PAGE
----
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Mustafa Mustafa Mustafa AKA Mustafalypse Now AKA Tupac Resurrection AKA Str8 Ballin AKA Black Jesuz AKA Mustafa Has The Same Last Name As The Often Celebrated Musical Artist That Was Named Tupac

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Okay, glad we got all those sweet, original puns out of the way. 

Now that I've officially made my seventy fourth 2pac-Mustafa reference before even tangentially referencing Mustafa Shakur's court abilities, I'm glad to announce that I've finally gotten around to tangentially referencing Mustafa Shakur's court abilities. In this very post. After the jump. Really.

What's that? One more picture? Okay one more picture.


Jump forth, my friends!

Born in Philly, Philadelphia, Mustafadeen Abdush Shakur played basketball at Friends' Central High School. As a high school senior in 2002, Shakur was among the more celebrated guards in the country. had him listed as the 4th best point and the 12th best player nationally. If you follow that last link, you'll notice the face of this fellow, who happened to be rank the 3rd best point and 14th best player nationally that summer. Not much else stands out on that Rivals page (other than that they list his high school GPA at 2). Shakur was pretty heavily recruited and eventually committed to the University of Arizona.

At Arizona, Shakur started 129 out of 131 games in his four years. He played alongside Marcus Williams (a Dell Demps project with San Antonio), Salim Stoudemire, Channing Frye, Andre Iguadola, Chase Budinger, and Jordan Hill, among others. When Shakur entered the NBA draft in 2007, Draft Express ranked him the 11th best prospect in the Pac-10, ahead of eventual draftees Williams and Aaron Brooks. And now, time to quote liberally from DX's Shakur profile in 2006:

At nearly 6’4, he has as much size as any point guard prospect in this year’s draft. Combine that with his quickness and length and we’re talking about one of the more intriguing physical specimens in this draft. With the ball in his hands, he’s shown to be capable of doing a capable job at times of running a talented team... His length allows him to play even bigger than his size, and he shows potential to develop into a shut-down defensive type down the road if he can find a way to maintain his focus throughout the game and an entire season, which hasn't really happened yet.


DX described his biggest weaknesses as his outside shooting, his tendency to turn the ball over, and his (low) weight (at the Draft Combine in 2006, Shakur had a 4.6% body fat content measurement). 

Shakur eventually went undrafted, bouncing around various Summer Leagues and preseason squads (he was actually on the Sacramento Kings' roster on opening night, November 1st, 2007, when they played the Hornets). Unable to catch on anywhere, he took his talents to South Europe, specifically Spain and Greece, but also Poland. The vast majority of available Youtube footage of Shakur seems to come from his time there. Then, in November 2009, Shakur was drafted (1st pick, 2nd round) by the NBDL's Tulsa 66ers, affiliated with Oklahoma City.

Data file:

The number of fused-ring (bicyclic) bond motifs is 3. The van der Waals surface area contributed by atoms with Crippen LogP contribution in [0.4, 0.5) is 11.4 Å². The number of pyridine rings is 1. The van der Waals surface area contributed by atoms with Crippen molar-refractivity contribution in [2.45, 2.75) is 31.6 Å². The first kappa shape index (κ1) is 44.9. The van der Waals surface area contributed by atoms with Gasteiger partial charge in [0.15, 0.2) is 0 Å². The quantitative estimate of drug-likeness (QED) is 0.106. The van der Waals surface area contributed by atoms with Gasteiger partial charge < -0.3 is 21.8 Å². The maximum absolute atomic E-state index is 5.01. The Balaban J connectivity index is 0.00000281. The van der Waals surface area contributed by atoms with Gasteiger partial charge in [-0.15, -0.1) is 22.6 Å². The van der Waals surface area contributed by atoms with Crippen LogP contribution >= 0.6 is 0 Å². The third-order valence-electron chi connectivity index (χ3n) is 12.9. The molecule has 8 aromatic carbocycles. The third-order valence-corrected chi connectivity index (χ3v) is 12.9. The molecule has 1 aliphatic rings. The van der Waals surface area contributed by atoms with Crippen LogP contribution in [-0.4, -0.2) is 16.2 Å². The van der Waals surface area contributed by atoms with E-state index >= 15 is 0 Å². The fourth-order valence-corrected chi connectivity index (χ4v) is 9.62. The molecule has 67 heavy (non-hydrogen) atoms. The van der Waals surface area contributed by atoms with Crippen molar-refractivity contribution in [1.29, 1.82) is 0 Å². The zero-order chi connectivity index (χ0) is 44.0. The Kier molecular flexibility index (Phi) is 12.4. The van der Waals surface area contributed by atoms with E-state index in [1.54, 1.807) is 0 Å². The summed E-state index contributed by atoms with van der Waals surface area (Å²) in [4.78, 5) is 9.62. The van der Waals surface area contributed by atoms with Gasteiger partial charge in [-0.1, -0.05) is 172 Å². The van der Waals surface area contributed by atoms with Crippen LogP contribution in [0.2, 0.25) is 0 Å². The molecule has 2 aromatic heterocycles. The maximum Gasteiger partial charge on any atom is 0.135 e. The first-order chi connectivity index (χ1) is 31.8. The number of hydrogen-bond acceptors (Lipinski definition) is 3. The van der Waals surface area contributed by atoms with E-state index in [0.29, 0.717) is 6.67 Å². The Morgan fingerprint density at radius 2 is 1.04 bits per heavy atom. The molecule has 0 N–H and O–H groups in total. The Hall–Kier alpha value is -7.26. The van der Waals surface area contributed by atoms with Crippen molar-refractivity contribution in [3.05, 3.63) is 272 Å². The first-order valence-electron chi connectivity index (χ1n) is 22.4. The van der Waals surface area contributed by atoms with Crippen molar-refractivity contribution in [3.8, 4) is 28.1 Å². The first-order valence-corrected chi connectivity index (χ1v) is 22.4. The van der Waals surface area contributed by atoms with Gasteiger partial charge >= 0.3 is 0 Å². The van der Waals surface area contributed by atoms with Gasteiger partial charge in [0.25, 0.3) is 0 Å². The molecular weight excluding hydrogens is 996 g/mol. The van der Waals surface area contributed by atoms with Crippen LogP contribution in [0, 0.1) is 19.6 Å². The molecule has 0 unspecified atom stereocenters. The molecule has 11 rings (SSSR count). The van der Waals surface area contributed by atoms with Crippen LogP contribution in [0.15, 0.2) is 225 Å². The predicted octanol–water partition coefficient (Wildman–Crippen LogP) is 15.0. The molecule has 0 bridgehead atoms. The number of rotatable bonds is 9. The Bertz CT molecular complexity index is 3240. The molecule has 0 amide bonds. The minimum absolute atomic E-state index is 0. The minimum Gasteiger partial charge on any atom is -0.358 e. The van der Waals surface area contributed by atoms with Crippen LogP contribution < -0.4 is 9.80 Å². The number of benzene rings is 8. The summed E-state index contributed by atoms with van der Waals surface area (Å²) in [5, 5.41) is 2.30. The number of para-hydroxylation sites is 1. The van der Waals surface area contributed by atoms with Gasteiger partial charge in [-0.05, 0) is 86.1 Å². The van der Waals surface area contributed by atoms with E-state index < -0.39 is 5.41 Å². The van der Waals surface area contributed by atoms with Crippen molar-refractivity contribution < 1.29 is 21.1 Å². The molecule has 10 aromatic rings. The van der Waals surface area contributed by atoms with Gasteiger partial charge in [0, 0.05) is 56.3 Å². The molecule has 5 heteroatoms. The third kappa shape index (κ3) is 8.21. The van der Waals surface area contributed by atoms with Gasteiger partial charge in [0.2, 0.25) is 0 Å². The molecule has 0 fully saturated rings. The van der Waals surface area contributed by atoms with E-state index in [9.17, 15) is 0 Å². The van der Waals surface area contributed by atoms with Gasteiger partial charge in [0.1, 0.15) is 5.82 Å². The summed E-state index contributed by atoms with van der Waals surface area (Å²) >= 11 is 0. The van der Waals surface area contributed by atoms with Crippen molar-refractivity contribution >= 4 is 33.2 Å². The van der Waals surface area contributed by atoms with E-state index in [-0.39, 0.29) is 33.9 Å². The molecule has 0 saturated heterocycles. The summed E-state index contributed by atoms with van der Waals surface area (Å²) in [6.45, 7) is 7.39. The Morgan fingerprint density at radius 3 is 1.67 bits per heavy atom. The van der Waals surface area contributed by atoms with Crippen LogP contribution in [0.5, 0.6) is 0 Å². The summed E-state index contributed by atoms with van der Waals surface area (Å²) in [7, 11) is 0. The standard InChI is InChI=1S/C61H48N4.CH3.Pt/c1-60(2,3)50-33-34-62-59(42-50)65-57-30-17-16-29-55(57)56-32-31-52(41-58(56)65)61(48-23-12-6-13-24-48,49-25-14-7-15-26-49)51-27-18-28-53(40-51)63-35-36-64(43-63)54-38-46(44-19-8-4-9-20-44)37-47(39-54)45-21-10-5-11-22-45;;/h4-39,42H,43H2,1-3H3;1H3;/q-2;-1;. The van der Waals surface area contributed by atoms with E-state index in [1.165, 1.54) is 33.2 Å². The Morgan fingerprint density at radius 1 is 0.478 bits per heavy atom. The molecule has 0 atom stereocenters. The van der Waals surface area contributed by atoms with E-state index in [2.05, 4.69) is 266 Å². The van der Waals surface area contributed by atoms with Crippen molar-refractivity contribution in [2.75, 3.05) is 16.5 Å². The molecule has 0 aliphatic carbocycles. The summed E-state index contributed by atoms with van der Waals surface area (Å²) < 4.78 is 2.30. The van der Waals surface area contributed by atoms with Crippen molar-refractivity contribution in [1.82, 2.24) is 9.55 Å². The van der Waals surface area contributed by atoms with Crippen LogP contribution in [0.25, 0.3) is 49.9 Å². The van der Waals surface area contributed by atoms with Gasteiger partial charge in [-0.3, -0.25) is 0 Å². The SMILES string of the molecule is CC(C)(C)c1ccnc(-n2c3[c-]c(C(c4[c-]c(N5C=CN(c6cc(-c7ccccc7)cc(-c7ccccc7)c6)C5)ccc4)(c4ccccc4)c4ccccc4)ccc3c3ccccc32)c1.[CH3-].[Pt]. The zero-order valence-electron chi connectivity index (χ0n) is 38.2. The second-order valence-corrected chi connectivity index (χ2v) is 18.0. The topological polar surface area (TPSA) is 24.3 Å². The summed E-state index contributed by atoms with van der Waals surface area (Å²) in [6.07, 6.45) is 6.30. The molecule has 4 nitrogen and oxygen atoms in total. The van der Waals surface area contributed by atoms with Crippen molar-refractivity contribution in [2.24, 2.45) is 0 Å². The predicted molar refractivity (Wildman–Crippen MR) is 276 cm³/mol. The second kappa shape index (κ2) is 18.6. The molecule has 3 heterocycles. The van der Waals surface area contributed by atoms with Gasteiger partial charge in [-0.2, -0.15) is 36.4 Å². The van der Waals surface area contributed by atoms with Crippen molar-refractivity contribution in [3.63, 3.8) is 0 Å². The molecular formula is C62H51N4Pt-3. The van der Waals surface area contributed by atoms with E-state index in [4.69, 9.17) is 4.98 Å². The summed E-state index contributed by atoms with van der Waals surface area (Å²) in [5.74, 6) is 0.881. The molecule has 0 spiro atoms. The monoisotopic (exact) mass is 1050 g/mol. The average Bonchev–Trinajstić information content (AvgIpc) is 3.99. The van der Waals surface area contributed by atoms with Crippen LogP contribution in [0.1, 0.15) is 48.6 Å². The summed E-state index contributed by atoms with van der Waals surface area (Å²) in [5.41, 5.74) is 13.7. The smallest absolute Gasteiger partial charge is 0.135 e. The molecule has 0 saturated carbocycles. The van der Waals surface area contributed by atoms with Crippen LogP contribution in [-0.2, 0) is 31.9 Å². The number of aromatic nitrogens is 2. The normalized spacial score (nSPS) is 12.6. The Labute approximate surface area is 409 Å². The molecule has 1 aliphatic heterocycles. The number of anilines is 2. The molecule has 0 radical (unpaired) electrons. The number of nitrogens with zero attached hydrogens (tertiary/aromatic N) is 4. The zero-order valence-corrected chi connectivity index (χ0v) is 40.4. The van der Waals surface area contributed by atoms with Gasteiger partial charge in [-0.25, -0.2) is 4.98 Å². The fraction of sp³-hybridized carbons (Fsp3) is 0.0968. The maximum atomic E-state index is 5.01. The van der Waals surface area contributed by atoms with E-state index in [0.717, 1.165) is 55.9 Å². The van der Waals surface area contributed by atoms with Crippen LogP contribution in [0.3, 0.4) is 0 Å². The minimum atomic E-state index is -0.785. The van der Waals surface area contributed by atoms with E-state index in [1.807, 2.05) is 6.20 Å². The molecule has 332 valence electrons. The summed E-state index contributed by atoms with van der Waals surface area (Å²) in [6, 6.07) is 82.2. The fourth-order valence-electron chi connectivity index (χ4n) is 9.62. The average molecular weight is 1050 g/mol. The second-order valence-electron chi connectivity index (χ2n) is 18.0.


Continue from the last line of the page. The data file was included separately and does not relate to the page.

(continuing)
The 66ers play in the same conference as the Austin Toros, formerly general managed by Dell Demps. In three games against Demps' Toros, Shakur averaged 13.3 points, 6.7 assists, 4.0 turnovers and 5.0 rebounds on 47% shooting. So it's safe to assume Demps saw a whole lot more of Shakur than just those three games; they really aren't an accurate reflection of the terrific season he had. Here's his full advanced D-League line:





















Obviously, it's trough to predict how those stats will translate over. He'll have a totally different role in New Orleans than the 24% usage, 14 shots a game he was getting in Tulsa. Nevertheless, it's an encouraging line. Shakur finished second in the D-League in win shares, and the two most troublesome aspects of his game- shooting and turnovering- appear to be mostly under control. Draft Express' recent Orlando summer league report would seem to confirm this: 

He's a considerably better shooter than he was as a collegian, improving his mechanics and forcing teams to respect his range in catch and shoot situations. His improved range and confidence off the dribble have opened up his floor game. Showing a knack for playing with pace, seeing the floor better, and making much better decisions with the ball than he did in the past thanks to his increased maturity level and basketball IQ, Shakur is a clear-cut NBA caliber player when you factor in his outstanding physical tools.

So there we have it. Minus a truly outstanding training camp, its still highly doubtful Shakur starts the year as Chris Paul's number one backup. But there's certainly a lot to like in his game, even ignoring the name (which is, frankly, unpossible). Picture us rolling.